If Jeff Holzmann were to grade the student housing sector, he’d probably give it an A+.
Holzmann is managing director of iintoo Investments Ltd., a New York City-based network for real estate investing. The online platform enables high-net-worth (HNW) investors and others to share ownership of commercial-grade properties around the U.S., with a minimum investment of $25,000 per participant. The platform aims for an average annual return on investment of 15 percent to 20 percent (net fees).
On behalf of investors, Holzmann’s real estate management company provides equity for multifamily, mixed-use, office, hospitality, medical and seniors housing developments. But it’s especially keen on development of student housing projects in states including Florida, Georgia, Louisiana and Wisconsin.
“We love student housing. We’re very big in student housing across the country. We’re actually quite a large player in the space,” Holzmann says. “We love it for the economics of it, we love it for the stability of it and, quite frankly, there’s a lot of opportunities for investors such as ourselves to participate.”
Those opportunities are fairly abundant. While development of student housing has fallen off its torrid pace of 2012 and 2013, the sector remains a draw for inntoo and other investors. In 2017, the number of student housing beds completed in the U.S. totaled about 45,500, with around the same number of beds predicted to be delivered this year, according to RealPage Analytics.
Holzmann says inntoo doesn’t jump at every student housing development that comes along, though. Each deal must be “underwritten to perfection,” he notes.
In a Q&A with NREI, Holzmann explains why student housing is his favorite asset class, why his company won’t get sucked into just any student housing deal and why he forecasts some near-term saturation and over-capitalization in the student housing sector.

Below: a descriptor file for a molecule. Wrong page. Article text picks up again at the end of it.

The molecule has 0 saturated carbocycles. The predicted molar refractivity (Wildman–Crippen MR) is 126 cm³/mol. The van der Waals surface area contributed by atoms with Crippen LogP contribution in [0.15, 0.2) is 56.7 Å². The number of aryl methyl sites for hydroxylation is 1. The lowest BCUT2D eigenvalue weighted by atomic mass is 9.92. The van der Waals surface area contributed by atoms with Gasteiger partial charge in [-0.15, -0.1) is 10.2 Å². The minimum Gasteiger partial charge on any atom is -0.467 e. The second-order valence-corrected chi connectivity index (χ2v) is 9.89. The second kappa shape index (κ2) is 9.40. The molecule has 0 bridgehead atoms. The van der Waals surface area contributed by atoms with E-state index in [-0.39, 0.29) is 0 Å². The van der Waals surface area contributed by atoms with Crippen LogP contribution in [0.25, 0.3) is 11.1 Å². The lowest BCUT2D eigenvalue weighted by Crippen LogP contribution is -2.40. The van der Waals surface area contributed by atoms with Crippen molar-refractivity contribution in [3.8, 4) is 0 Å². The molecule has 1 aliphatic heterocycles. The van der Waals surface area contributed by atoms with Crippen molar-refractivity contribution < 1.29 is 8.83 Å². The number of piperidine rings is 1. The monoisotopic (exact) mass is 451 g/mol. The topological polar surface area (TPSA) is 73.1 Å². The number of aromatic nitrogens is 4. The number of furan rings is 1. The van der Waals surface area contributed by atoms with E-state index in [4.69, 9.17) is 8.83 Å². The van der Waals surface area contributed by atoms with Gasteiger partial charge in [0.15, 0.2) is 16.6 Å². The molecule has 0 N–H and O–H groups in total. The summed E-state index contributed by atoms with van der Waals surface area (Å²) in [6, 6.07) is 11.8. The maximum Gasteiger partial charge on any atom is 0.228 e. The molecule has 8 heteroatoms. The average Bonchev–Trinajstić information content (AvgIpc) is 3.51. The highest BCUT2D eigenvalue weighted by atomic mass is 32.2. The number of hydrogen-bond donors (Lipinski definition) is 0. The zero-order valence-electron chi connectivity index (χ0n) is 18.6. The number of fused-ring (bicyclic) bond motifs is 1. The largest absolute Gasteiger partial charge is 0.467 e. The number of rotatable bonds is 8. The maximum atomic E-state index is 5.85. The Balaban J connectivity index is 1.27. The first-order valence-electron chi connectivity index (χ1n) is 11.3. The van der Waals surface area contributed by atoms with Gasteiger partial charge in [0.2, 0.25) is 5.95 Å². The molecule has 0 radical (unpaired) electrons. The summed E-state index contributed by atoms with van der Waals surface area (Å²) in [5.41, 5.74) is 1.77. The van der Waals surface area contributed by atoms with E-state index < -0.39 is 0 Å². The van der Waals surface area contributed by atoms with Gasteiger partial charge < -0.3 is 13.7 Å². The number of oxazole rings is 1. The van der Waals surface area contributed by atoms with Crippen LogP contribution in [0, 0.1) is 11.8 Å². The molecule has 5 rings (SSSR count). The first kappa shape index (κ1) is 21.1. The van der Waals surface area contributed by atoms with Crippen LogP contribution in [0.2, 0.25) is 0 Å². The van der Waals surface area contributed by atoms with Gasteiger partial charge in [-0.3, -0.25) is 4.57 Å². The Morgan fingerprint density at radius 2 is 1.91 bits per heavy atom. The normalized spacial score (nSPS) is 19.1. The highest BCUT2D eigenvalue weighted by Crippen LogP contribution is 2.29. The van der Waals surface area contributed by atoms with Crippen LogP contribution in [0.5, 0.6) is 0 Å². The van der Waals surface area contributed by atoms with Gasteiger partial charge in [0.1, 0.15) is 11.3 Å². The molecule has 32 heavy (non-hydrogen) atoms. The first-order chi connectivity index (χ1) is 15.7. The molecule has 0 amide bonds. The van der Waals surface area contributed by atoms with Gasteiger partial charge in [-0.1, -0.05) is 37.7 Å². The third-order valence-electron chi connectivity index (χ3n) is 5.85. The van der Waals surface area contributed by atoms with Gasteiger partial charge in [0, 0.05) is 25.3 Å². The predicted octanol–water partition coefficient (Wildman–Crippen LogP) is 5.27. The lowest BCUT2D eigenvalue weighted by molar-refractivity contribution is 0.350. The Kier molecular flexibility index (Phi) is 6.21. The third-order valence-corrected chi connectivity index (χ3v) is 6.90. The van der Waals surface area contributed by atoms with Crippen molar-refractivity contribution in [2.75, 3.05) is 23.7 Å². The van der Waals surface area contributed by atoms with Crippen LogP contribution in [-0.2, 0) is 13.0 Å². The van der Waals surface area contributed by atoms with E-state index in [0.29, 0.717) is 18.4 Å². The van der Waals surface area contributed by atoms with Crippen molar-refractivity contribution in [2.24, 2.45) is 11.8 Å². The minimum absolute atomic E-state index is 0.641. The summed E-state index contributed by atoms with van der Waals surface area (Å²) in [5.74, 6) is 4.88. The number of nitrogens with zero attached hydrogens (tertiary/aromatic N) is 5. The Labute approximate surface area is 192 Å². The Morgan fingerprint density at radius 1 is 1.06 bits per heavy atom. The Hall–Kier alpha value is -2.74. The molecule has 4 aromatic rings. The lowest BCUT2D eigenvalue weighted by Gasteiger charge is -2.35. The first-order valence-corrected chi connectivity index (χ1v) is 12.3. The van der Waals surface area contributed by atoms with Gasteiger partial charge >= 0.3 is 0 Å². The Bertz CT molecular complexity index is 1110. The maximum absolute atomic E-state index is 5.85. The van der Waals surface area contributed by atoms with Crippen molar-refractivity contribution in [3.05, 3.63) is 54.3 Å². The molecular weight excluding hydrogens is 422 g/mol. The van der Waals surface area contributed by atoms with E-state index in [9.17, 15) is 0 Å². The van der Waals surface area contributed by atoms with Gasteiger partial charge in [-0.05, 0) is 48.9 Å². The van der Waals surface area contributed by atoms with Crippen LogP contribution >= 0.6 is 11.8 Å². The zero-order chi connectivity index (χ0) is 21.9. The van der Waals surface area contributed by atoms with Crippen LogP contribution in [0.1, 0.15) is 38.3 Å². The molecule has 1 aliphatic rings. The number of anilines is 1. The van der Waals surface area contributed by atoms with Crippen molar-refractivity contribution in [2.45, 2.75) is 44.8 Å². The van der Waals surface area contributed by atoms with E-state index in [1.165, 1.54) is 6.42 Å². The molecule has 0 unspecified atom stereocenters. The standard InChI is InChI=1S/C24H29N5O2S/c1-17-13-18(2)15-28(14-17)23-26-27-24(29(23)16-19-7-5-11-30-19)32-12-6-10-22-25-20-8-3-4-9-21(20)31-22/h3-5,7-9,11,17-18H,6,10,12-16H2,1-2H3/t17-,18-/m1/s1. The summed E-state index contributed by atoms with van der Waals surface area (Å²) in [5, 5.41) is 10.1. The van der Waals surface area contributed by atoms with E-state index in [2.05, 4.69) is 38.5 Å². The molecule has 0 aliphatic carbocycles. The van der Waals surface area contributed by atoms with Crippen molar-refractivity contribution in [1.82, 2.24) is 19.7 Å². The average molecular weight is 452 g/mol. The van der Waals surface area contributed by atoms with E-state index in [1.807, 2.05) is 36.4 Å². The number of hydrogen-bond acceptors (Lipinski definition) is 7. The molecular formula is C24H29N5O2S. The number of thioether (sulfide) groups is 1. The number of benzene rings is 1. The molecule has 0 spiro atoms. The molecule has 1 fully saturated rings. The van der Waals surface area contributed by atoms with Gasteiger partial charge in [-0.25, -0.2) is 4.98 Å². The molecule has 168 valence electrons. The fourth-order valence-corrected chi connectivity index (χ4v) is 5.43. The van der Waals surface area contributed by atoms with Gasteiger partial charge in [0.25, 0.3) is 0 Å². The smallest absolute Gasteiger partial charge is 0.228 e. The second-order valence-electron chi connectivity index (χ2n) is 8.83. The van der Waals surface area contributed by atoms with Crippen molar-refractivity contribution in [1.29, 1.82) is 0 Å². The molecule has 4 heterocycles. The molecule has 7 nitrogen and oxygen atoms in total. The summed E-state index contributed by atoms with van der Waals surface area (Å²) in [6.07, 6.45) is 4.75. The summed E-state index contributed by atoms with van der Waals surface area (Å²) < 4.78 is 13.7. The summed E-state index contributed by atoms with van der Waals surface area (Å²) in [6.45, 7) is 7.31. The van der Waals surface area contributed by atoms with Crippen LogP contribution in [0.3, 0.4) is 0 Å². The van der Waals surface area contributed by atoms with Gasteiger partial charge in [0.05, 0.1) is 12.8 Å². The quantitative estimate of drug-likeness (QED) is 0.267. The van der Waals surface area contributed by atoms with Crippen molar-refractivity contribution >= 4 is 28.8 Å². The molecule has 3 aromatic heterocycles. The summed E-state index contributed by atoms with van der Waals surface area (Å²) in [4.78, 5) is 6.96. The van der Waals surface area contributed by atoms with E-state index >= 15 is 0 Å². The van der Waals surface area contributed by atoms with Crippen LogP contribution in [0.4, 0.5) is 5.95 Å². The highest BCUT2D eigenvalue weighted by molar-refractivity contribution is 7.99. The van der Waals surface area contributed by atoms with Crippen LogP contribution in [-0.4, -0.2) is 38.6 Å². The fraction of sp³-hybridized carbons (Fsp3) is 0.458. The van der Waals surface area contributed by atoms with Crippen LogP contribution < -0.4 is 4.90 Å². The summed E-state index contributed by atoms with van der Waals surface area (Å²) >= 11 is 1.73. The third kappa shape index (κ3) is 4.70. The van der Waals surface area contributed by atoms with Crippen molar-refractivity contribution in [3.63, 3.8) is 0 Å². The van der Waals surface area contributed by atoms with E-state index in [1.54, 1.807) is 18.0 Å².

This Q&A has been edited for length, style and clarity.
NREI: Is student housing your favorite asset class?
Jeff Holzmann: Without a doubt, student housing is No. 1 on my list. That’s me personally—that’s Jeff Holzmann speaking. I can tell you that as a company, we love those types of assets, but we’re not suckers. It doesn’t mean from an investment perspective that anybody who’s building student housing, we’re going to be all over it. I still have to underwrite the specific deal and make sure that it’s based on merit. We still have to go into that market—I’ll send somebody out, boots on the ground—to make sure that the college or university that’s right next door is experiencing growth in enrollment. I also would want to make sure that the market is not saturated. Somebody could be building a phenomenal student housing complex, but there’s absolutely no need for it because there are so many beds available in the immediate vicinity of the academic institution.
NREI: Why is student housing an area of focus for your company?
Jeff Holzmann: I’m personally invested in some of our projects in the student housing space. When I say me personally, I don’t get any discounts, so I’m investing at the exact same dollar amount that our clients are participating at.